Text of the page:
(Survey graphs are at the end of this article)
James Duncan knows not all markets are created equal. The CFO of McLean, Va.–based Jefferson Apartment Group (JAG) is watching various markets across the nation with cautious optimism, but he isn’t writing off the slower markets just yet.
While some institutional investors are scaling back their appetites in potentially overheated markets, Duncan believes it hasn’t made a huge dent in the overall liquidity available for multifamily developers looking to strike a deal.
“I think they’re being more cautious relative to their investment in markets that could have some supply issues,” he says. “And where we’ve seen others get too cautious or pull back a little bit, we’ve seen other equity providers step in.”
Duncan was one of about 100 professionals who responded to apartment finance today’s annual CFO Strategies Survey. The survey was conducted in early summer to peek into the thoughts of some of the industry’s best and brightest as they rev up strategic planning efforts for the upcoming year.
As more new units come on line every day, and inflation begins in earnest, Duncan is closely tracking how the second half of the year pans out, which will give a good indication of how much rent growth to budget for next year.
“I think we’re keeping our eye on certain markets as the supply really starts to deliver into the market during the second half of this year and how that will impact our traction to raise rents,” he says.
Duncan and 77 percent of the CFOs surveyed say they plan to raise rents in the next year.
Build Versus Buy
Since JAG’s inception in June 2009, the firm has had a hand in the development of about 3,600 units. The company expects to hit 5,000 by the end of next year and also hopes to widen its impact in the property management arena.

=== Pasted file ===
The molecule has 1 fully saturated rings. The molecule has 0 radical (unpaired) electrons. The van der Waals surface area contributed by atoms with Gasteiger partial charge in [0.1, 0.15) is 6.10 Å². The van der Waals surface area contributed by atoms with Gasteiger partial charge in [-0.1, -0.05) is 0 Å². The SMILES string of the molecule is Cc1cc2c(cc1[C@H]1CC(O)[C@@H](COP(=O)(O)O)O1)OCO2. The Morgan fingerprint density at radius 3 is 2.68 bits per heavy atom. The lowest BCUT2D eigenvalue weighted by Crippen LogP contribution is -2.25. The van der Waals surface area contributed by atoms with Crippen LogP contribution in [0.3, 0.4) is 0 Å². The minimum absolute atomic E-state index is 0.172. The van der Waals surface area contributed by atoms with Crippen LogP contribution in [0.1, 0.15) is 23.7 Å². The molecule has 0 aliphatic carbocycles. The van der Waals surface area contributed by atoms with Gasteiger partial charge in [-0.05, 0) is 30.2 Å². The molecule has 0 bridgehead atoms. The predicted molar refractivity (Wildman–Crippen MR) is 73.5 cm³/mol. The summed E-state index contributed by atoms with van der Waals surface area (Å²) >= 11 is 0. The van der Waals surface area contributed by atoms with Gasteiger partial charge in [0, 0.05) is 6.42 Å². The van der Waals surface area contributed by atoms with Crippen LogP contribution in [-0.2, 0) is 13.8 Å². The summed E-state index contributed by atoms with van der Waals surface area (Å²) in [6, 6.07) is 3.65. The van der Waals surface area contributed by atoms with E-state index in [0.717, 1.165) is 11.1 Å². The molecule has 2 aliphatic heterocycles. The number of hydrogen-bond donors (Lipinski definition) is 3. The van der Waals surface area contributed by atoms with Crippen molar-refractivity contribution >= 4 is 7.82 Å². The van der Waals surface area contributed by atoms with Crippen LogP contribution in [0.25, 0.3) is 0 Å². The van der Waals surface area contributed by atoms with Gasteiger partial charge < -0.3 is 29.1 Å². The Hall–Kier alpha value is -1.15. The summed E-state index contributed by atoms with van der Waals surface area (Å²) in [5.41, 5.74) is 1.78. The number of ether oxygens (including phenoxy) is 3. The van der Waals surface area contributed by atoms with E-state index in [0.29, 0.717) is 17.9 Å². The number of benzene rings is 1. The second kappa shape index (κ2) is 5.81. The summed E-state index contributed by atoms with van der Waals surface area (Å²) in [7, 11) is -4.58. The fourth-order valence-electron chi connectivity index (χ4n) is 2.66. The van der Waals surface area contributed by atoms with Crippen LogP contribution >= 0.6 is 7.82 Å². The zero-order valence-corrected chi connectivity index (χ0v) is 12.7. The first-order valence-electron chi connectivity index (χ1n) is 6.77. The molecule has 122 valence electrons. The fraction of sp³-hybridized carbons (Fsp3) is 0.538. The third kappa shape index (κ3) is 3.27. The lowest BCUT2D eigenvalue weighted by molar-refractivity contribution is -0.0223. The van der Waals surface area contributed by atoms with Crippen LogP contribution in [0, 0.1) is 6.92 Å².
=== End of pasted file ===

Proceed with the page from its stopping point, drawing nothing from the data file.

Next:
JAG will be starting three developments in the second half of this year. But that doesn’t mean the company’s acquisition activity has been pushed to the side. Duncan says 2013 has definitely been a year for buyers.
“Debt rates have increased here over the last five weeks [in June and July],” he says. “But, they’re still at historic lows, so if we find the right opportunities, we think it’s a good time to buy.”
And as employment figures begin to grow across the nation, demand will absorb the apartments in the current pipeline, though, “it may not be as robust as over the last 18 months,” Duncan says.
So, as rent growth slows, competition to attract and retain tenants will grow fierce next year. Creative solutions to offer something extra to tenants, while boosting net operating income, have become a focus for many firms.
For instance, pets have brought and will continue to bring money into owners’ pockets, as grooming stations, dog parks, and specialized fees are increasingly added to communities.
“Somewhere between 25 and 35 percent of our tenants have a pet,” Duncan says. “We think that’s something they value.”
Managers are increasingly exploring other options to boost NOI, such as passing on more utility costs to residents (see chart, page 29).
“We’re continuing to push to make sure utility and trash costs are allocated to our residents,” Duncan says.
Markets on the Watch List